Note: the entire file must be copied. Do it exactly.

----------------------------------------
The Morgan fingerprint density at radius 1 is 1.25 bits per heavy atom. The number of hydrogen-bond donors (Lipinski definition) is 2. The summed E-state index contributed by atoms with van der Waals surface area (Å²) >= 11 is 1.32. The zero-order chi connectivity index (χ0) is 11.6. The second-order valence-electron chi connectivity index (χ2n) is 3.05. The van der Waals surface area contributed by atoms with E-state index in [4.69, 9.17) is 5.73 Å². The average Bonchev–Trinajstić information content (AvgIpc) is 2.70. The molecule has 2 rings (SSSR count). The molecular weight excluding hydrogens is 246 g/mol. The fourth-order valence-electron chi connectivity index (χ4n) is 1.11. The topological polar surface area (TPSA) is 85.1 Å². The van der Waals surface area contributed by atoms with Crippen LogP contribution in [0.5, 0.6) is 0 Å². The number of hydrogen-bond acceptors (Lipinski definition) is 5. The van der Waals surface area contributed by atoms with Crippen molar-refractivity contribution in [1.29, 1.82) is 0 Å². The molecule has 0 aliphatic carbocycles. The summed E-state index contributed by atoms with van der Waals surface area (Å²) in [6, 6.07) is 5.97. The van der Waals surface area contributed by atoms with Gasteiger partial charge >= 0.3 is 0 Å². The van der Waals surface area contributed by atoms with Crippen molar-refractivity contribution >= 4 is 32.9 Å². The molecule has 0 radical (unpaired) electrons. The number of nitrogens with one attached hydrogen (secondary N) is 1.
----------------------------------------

The Morgan fingerprint density at radius 1 is 1.25 bits per heavy atom. The number of hydrogen-bond donors (Lipinski definition) is 2. The summed E-state index contributed by atoms with van der Waals surface area (Å²) >= 11 is 1.32. The zero-order chi connectivity index (χ0) is 11.6. The second-order valence-electron chi connectivity index (χ2n) is 3.05. The van der Waals surface area contributed by atoms with E-state index in [4.69, 9.17) is 5.73 Å². The average Bonchev–Trinajstić information content (AvgIpc) is 2.70. The molecule has 2 rings (SSSR count). The molecular weight excluding hydrogens is 246 g/mol. The fourth-order valence-electron chi connectivity index (χ4n) is 1.11. The topological polar surface area (TPSA) is 85.1 Å². The van der Waals surface area contributed by atoms with Crippen LogP contribution in [0.5, 0.6) is 0 Å². The number of hydrogen-bond acceptors (Lipinski definition) is 5. The van der Waals surface area contributed by atoms with Crippen molar-refractivity contribution in [1.29, 1.82) is 0 Å². The molecule has 0 aliphatic carbocycles. The summed E-state index contributed by atoms with van der Waals surface area (Å²) in [6, 6.07) is 5.97. The van der Waals surface area contributed by atoms with Gasteiger partial charge >= 0.3 is 0 Å². The van der Waals surface area contributed by atoms with Crippen molar-refractivity contribution >= 4 is 32.9 Å². The molecule has 0 radical (unpaired) electrons. The number of nitrogens with one attached hydrogen (secondary N) is 1.